FAQ:Is DCC power AC?
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Short answer: No
Digital Command Control uses a 100% digital signal on the rails, delivering both power and data in the same signal. The digital information is encoded in the time domain by pulse width, not amplitude. It is not superimposed on a DC or AC waveform, nor does it use a high frequency carrier.
Since the signal is completely digital, the NMRA Digital Command Control waveform is a series of pulses and thus, is not AC. It is not DC either as the phase between the rails alternates to deliver the commands to multifunction decoders installed in the locomotives. This allows the multifunction decoder to reliably receive data from either rail.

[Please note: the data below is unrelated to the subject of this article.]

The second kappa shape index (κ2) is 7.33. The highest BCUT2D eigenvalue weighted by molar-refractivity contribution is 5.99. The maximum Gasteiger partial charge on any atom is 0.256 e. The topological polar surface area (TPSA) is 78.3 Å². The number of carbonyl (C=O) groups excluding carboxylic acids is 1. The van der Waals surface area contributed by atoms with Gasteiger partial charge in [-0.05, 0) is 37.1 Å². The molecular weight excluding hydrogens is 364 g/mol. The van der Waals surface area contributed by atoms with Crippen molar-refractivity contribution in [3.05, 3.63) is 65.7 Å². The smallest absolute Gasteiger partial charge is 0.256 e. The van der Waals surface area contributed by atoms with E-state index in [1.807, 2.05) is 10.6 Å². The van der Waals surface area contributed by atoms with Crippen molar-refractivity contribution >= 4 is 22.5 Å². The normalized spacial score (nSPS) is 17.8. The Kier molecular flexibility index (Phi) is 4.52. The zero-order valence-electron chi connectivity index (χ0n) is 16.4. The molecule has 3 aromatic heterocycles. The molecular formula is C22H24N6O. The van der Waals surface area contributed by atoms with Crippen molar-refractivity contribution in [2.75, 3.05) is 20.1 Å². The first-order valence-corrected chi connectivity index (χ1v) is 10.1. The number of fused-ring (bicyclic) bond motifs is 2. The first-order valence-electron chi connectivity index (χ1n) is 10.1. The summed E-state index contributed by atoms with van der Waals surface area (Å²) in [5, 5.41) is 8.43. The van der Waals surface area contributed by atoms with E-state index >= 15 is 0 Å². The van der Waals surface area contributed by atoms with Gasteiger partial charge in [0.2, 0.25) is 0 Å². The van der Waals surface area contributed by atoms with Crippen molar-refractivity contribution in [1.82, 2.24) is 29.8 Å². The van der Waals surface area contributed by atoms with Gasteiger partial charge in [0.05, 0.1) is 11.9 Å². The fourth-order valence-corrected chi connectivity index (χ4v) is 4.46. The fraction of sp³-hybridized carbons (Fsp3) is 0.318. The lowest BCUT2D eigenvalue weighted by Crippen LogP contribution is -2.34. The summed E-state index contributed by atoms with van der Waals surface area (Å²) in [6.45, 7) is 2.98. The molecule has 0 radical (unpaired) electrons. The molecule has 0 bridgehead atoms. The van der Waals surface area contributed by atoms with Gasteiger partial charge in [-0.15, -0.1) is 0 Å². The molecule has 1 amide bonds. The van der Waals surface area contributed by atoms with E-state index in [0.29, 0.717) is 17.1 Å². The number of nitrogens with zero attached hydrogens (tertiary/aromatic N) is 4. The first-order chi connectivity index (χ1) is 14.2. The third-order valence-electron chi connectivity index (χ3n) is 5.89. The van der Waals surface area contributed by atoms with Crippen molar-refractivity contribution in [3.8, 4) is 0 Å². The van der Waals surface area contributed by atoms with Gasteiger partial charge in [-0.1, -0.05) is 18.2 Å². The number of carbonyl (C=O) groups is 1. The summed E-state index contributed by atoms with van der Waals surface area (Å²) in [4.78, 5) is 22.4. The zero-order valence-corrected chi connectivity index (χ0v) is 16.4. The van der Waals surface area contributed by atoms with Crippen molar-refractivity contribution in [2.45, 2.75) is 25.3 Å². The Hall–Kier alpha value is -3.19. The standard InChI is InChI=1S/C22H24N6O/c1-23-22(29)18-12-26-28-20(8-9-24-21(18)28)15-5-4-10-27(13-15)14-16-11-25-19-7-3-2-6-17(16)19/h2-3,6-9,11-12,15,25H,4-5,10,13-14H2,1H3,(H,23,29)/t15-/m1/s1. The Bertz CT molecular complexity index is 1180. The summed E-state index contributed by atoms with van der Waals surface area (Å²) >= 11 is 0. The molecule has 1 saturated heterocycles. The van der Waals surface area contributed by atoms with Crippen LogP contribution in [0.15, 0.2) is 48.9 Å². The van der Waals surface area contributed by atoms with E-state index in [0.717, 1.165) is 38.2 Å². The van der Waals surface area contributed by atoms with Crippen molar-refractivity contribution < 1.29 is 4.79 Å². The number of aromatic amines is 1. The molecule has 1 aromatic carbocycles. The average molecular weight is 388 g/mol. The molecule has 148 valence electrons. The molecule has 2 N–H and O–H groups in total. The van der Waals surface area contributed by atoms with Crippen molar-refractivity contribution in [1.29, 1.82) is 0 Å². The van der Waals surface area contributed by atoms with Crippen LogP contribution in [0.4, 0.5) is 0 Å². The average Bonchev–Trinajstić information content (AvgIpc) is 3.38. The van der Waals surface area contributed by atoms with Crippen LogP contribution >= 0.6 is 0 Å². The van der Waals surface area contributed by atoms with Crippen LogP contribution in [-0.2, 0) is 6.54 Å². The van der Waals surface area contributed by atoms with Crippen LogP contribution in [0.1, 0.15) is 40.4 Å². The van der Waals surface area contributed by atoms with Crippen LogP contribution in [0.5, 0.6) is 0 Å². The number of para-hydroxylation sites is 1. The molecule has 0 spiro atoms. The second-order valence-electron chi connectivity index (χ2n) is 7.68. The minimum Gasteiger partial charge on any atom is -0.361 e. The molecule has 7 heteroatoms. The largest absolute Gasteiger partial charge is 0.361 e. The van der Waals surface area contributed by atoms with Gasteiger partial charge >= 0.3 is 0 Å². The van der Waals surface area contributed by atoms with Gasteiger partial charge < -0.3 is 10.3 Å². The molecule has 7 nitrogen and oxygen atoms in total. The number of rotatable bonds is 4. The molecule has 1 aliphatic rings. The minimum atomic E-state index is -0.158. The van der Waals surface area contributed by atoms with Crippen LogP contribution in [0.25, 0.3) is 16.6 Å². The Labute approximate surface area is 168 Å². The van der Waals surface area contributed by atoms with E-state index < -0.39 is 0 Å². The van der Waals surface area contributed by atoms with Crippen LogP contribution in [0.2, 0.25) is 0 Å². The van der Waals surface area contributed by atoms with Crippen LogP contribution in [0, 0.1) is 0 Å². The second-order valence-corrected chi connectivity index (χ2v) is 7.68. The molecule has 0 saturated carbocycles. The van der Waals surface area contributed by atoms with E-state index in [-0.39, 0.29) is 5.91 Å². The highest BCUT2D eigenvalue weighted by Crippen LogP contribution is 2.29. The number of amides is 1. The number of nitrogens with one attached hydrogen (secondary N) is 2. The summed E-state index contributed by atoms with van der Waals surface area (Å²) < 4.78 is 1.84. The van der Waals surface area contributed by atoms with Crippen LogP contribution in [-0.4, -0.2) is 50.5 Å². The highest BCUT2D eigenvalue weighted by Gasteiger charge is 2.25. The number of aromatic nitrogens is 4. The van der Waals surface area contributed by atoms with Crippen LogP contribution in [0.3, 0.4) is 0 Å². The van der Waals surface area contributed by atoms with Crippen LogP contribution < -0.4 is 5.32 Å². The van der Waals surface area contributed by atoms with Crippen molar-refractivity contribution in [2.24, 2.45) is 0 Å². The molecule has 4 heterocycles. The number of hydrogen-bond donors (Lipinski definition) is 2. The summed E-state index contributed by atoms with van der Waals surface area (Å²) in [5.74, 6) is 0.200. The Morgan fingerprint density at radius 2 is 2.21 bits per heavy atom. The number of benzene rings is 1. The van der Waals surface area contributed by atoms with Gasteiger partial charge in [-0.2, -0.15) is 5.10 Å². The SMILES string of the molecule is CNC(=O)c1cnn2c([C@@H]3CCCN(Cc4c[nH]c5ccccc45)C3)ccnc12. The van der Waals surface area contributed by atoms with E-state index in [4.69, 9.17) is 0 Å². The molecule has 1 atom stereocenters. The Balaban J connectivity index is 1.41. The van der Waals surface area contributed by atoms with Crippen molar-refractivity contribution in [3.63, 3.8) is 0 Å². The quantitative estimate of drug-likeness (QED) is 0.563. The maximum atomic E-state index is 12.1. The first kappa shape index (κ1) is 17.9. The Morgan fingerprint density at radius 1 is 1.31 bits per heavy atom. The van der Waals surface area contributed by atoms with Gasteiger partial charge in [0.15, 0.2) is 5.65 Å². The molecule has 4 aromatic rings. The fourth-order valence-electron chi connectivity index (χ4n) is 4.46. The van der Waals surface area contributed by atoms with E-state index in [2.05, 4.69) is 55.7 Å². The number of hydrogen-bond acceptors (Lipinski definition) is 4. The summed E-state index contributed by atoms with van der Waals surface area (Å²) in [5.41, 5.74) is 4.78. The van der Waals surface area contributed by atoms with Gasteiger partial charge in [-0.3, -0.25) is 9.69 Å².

Being digital, the signal has two states: On or Off. The NMRA DCC Standard defines the signal on the rails as a Differential Signal. Meaning one rail must always be in the inverse state with respect to the other rail. Differential signalling allows random noise to be cancelled, resulting in a robust signal.
The DCC signal on the track is floating, as it has no fixed reference point.
Confusion arises from the fact that the current flows from Source to Sink. Rail A and Rail B alternate between these two states, creating oscilloscope traces many incorrectly refer to as validation of a positive and negative signal.
Note: To maintain compatibility with analog operations, the NMRA Standard defines the positive rail as the righthand rail as determined by which way the locomotive is facing. This determines the direction the locomotive will travel in.
For a full explanation, see: DCC Power